HH had some stunt talent that Superstar didn't, probably due to temperament differences. In the teaser of TNot Gruesome Games {87}, Conrad is riding HH. On cue, the horse stunt-falls, awaits Conrad's command, then gets back on his feet, rider secure in the saddle and unharmed. In TNot Cossacks {104}, Superstar magically becomes a dark chestnut "something" when roping from his back is required.

So Jim West had TWO horses, both of whom contributed their separate talents to a killer program.

So what about Artemus? It's a well-known fact that horses and Ross Martin didn't exactly get along. Usually if someone has a continued fear of horses, they probably had a bad experience that was never straightened out. Ross Martin had definitely run into equines before W-Cubed; he's mounted in _The Great Race_ {1965} and _Geronimo_ {1962} where he's riding bareback (!). At the WILDWEST AG, Bob Herron, Ross's stunt double, confirmed that he did most of the scenes with Artie mounted. Ross himself related a story in which his terror of horses was intensified (see: The Bible). So while Robert Conrad honed his riding skills, Ross Martin preferred not to do so. Typically his mount was a mellow chestnut Quarter Horse with a white star, but on occasion he could equally be seen on a pinto, bay, or yet another chestnut, all of whom were pretty quiet.

Other horses of note appeared in W-Cubed. One episode in particular involved a specific equine. TNo Jack O' Diamonds {57} finds our heroes escorting a beautiful "Arabian stallion" to Presidente Juarez, a gift from Grant and the United States. Jack is specifically identified as an Arabian in the dialogue, however in reality Jack was a liver chestnut Saddlebred. One has to wonder why a Saddlebred was used in this story as your garden- variety Saddlebred is as different as it gets from an Arabian. Saddlebreds are very tall, have very long necks with very long, thin faces and (typically) roman noses in stark contrast to the Arabian "dish". They tend to be rather coarse, which has recently led Saddlebred breeders to incorporate Arabian blood for a "finer" featured horse, now known as the National Showhorse. The differences become more pronounced when the horse moves. Saddlebreds are gaited. They come in two "flavours", three-gaited and five-gaited. The five-gaited variety adds the rack and the single-foot to the standard walk, trot, and canter, but in all of these gaits the Saddlebred exhibits extremely high knee action and head carriage. Most of their motion is vertical, while good horizontal motion is what is wished for in most other breeds.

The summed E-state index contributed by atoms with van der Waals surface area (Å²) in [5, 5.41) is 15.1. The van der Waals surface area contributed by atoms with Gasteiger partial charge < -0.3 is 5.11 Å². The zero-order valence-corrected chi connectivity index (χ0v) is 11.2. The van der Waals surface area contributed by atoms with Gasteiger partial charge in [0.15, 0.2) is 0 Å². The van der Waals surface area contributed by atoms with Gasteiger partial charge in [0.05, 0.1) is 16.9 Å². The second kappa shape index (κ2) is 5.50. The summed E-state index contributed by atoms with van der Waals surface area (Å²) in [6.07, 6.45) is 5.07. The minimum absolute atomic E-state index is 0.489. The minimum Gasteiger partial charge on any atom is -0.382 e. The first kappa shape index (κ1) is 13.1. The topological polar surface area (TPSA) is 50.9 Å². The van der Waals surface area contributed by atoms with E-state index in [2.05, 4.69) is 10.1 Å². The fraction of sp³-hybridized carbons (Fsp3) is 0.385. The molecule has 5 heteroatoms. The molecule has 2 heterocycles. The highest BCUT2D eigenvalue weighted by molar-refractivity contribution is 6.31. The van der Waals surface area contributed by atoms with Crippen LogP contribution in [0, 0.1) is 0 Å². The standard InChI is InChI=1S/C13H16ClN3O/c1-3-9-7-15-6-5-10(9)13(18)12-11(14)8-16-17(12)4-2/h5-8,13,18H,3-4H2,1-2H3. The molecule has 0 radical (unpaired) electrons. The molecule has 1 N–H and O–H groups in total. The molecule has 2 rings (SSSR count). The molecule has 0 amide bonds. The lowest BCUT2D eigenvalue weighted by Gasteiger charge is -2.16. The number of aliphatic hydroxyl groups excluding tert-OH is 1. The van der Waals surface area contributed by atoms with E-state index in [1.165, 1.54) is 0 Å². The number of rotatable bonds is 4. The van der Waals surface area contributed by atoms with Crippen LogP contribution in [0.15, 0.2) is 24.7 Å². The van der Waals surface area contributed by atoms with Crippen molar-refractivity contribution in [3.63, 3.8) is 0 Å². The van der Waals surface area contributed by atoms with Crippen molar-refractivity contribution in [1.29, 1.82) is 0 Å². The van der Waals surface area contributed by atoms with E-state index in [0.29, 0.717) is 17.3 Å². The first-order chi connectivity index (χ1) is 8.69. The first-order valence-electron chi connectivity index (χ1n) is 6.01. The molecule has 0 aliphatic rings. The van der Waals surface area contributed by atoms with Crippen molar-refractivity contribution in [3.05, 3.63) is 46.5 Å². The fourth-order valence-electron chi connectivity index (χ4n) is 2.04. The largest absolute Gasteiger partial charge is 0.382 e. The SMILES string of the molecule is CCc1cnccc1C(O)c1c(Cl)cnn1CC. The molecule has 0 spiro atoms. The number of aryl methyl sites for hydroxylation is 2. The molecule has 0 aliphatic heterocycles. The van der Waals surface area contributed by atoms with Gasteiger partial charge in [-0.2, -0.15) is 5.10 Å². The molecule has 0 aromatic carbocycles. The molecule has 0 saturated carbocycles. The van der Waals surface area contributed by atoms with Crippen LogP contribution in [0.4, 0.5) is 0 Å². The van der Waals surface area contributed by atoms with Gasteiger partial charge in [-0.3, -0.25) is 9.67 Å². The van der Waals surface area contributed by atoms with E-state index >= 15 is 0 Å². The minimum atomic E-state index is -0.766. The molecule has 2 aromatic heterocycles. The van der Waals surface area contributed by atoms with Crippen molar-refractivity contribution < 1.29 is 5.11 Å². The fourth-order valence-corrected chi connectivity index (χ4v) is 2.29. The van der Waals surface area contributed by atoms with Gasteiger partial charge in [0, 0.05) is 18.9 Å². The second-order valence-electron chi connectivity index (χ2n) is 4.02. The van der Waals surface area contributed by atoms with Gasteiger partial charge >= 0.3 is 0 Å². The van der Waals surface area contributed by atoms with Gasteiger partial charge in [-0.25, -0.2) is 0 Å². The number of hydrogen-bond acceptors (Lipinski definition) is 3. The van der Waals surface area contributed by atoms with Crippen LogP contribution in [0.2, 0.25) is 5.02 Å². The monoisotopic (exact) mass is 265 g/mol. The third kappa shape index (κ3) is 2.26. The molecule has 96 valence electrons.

The two breeds do share high tail carriage and a table-top croup as desired traits in common, but these are secondary features and are only noticed upon careful scrutiny or by a well-trained eye. Without a doubt, Jack O' Diamonds was a Saddlebred, often known as the "inverse Arabian".


Regarding horse names, none of the horses in the show were ever identified by a name.

-Yours in (secret) service,

------------->>>>> <<<<<-------------
Colonel Richmond, SS Director